Many people believe that good project management instincts can’t be taught. However, there are simple ways that any PM can improve their game. One definition of ‘instinct’ is a “complex pattern of behavior present in every specimen of a particular species, that is innate, and that cannot be overridden”. In simple management terms, it can be thought of as a person’s natural reflex. Just like an animal in the jungle, a really good PM relies on their instincts to navigate through the unknown.
A PM with good instincts, and good natural reflex, knows when to make a move and when to hold steady. They know when to communicate, and when to protect information. Their instincts tell them who to talk to, and whose talk can’t be trusted. For a good PM, reviewing an org chart is like a doctor reading an x-ray, as it often quickly reveals the true inner workings of any project.
If you’ve ever tried to hire a PM then you know how tough it is to find individuals with that magic combination of clear communication skills, strong project management fundamentals and decisive instincts. The question for young PMs, and organizations looking to make their PMs better, is ‘how can one develop better PM instincts’?
The Bad News
Generally speaking, truly good instincts seem to be a product of one's cumulative life experiences. So, in many ways, you either have it or you don’t. Everything from your earliest social skills learned as child, combined with your work/travel/fun experiences, tend to play into the amorphous concept known as ‘instinct’.
The Good News
On the other hand, it is possible to hone your instincts through experience, mentors and reflection. Being mindful about developing better instincts is the first step to improve. A conscious decision to seek improve your instincts will pay benefits greater than any PM course, university degree or expensive new suit. Developing good instincts will simplify your life, lower your stress and make your projects run better.
There is nothing like real project experience to help a person understand how the world really works. In each new project, we tend to come across many of the same characters/challenges and experience helps us to react with a more immediate knowledge of likely outcomes. Many times, it really is true that ‘what doesn’t kill you, make you stronger’. PMs that are able to learn from their mistakes will increase their success when faced with similar future challenges. Experience teaches us that there are only so many different ways to approach the same problem, and that no single solution is the correct solution. Instincts improve with experience as we learn to think before we leap, and consider possible ripple-effects of what we do before we do it. Experience is truly innate and it can’t be substituted by any other skill. This is why experienced project managers tend be more trusted, and often have greater project success.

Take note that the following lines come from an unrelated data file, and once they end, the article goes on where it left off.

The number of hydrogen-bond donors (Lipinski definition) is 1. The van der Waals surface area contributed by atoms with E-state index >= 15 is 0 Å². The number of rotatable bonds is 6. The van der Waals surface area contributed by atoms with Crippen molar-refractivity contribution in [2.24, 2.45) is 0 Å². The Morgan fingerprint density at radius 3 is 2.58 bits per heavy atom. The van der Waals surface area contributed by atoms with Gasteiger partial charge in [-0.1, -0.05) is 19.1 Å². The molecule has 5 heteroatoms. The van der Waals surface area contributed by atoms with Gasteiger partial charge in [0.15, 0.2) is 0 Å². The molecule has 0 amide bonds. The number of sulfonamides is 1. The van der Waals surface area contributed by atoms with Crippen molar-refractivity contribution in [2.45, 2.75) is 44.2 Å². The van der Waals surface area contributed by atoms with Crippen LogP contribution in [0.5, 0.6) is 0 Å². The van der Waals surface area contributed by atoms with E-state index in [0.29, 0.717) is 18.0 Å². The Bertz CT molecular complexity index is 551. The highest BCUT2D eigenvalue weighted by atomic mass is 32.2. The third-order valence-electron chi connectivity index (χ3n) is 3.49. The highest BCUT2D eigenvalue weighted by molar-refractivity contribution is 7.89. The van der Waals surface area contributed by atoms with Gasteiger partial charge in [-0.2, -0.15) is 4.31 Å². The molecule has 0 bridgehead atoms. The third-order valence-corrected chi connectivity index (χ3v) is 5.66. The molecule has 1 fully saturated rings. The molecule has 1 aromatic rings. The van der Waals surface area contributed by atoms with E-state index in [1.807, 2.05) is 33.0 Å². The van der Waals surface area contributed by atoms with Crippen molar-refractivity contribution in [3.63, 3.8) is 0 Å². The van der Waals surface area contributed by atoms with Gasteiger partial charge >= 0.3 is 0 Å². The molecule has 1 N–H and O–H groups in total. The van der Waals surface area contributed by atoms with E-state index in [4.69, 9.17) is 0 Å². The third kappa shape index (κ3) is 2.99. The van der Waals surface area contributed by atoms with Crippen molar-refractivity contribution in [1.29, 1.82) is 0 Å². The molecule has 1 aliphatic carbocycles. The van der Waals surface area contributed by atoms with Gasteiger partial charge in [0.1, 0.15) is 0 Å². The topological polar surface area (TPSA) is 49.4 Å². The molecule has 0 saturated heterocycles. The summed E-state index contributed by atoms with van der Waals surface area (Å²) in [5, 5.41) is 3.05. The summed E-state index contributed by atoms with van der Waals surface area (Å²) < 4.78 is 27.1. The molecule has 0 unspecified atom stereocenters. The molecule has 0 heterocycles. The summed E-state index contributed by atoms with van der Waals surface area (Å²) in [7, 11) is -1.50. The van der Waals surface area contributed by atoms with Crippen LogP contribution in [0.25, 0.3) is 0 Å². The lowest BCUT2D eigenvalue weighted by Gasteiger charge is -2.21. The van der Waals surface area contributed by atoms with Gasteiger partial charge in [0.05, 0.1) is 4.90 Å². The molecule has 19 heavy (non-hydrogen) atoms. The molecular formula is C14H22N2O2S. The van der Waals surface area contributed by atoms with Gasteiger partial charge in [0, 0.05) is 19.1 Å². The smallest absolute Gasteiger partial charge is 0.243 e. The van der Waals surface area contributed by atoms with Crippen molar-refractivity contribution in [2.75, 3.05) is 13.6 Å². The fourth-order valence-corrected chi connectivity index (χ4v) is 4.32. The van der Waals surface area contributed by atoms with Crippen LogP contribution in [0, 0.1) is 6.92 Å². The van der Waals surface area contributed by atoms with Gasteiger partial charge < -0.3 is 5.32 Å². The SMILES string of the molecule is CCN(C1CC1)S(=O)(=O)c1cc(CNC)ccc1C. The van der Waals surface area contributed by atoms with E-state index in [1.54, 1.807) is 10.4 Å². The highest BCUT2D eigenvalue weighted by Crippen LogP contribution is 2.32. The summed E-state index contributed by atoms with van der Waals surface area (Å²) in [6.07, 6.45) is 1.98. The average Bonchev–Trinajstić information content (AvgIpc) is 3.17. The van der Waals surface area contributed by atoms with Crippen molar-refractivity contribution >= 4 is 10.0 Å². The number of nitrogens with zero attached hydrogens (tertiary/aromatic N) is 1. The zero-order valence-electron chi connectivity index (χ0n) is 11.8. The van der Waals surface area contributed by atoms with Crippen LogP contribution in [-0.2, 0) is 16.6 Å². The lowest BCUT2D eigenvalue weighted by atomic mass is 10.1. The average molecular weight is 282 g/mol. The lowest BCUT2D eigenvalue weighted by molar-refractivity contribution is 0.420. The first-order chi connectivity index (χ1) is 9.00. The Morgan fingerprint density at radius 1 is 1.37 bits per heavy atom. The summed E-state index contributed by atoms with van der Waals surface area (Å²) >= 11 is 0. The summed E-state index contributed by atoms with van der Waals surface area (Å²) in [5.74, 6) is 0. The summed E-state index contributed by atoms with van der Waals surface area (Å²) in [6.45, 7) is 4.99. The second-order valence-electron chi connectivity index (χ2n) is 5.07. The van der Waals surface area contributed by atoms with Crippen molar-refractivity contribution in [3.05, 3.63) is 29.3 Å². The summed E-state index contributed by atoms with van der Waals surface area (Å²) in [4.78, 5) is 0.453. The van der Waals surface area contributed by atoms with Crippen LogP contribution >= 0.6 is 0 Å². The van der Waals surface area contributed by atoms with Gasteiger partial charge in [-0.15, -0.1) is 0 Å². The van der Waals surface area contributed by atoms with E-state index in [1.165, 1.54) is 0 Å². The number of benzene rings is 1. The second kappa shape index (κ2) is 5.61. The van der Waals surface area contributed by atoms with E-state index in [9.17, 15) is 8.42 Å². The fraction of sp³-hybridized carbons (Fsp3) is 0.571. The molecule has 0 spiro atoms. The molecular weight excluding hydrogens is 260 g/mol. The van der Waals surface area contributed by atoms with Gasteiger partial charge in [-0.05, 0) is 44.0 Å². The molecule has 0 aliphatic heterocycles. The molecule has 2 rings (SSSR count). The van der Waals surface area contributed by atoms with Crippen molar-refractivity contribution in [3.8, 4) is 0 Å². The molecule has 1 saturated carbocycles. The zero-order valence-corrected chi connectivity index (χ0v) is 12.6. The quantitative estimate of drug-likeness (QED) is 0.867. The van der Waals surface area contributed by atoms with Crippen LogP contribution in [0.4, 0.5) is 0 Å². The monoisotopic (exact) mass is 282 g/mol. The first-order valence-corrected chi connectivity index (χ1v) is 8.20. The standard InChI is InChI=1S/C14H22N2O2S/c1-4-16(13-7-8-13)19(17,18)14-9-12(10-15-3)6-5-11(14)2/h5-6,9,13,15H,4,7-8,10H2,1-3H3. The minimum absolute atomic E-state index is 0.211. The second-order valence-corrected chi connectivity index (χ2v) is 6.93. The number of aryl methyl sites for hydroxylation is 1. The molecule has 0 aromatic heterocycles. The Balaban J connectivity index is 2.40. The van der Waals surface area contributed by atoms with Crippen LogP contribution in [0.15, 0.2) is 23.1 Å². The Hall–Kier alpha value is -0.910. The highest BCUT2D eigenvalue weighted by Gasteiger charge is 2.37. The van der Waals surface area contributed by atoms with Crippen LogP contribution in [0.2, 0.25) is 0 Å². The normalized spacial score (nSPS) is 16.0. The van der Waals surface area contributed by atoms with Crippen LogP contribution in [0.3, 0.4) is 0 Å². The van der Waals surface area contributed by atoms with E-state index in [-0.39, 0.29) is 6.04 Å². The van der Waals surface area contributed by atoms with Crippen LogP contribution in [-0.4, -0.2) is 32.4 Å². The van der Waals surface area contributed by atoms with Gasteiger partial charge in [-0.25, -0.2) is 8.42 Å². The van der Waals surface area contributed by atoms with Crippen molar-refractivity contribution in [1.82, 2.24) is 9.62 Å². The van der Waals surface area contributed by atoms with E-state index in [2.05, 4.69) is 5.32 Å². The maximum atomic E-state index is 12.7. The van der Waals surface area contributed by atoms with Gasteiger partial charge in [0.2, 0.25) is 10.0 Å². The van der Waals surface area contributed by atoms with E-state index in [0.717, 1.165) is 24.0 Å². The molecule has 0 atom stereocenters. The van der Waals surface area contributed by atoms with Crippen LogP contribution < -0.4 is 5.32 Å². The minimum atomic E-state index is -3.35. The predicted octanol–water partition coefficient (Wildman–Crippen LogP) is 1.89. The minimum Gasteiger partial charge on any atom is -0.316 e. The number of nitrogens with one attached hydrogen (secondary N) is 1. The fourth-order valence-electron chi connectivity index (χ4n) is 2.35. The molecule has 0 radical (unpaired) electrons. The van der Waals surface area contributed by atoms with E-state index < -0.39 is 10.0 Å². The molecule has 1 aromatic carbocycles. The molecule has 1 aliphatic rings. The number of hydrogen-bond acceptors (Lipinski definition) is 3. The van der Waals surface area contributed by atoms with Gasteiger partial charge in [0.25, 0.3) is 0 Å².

A good mentor can help one make sense of confusing, or conflicting, information. The ability of a mentor to sit outside of a situation, and draw on their own personal well of instinct and intuition, can really help younger PMs hone their own instincts. Learning from those that have been in tight spots is a great way to collect valuable intellectual capital that can only come from a one-to-one connection with a senior PM mentor. A good mentor can review various possible ways of handling a situation, apply their own instincts and make go-forward suggestions. This allows the young PM to learn ‘risk free’ by discussing various scenarios, reviewing pros and cons, and then choosing an informed path.
Daily reflection is a simple way to improve instincts. A good PM will use a few spare minutes every day, perhaps on way home from work, to engage in some realistic self-review to assess notable daily interactions, decisions and challenges. This assessment will focus on what went right, what went wrong and what could be improved in similar situations next time. This type of self-feedback loop is an ideal way to exercise one’s instincts, like flexing a muscle, every single day of the week. The key benefit to reflection is comprehension. Learning never stops and daily self-reviews are a great way to truly digest the instinctual challenges we have daily.
A PM with good instincts will have more successful projects, receive great respected from their peers and be in high demand. Project managers that leverage the benefits of project experience, mentors and daily reflection will hone their instincts and further grow to become true leaders.
Dave Ullrich, B.Comm, PMP specializes in IT project management consulting and strategy with his company Cilantra Solutions. He has based this approach on the results of several successful IT project implementations with teams distributed across Canada, US, and the UK. He can be reached at firstname.lastname@example.org.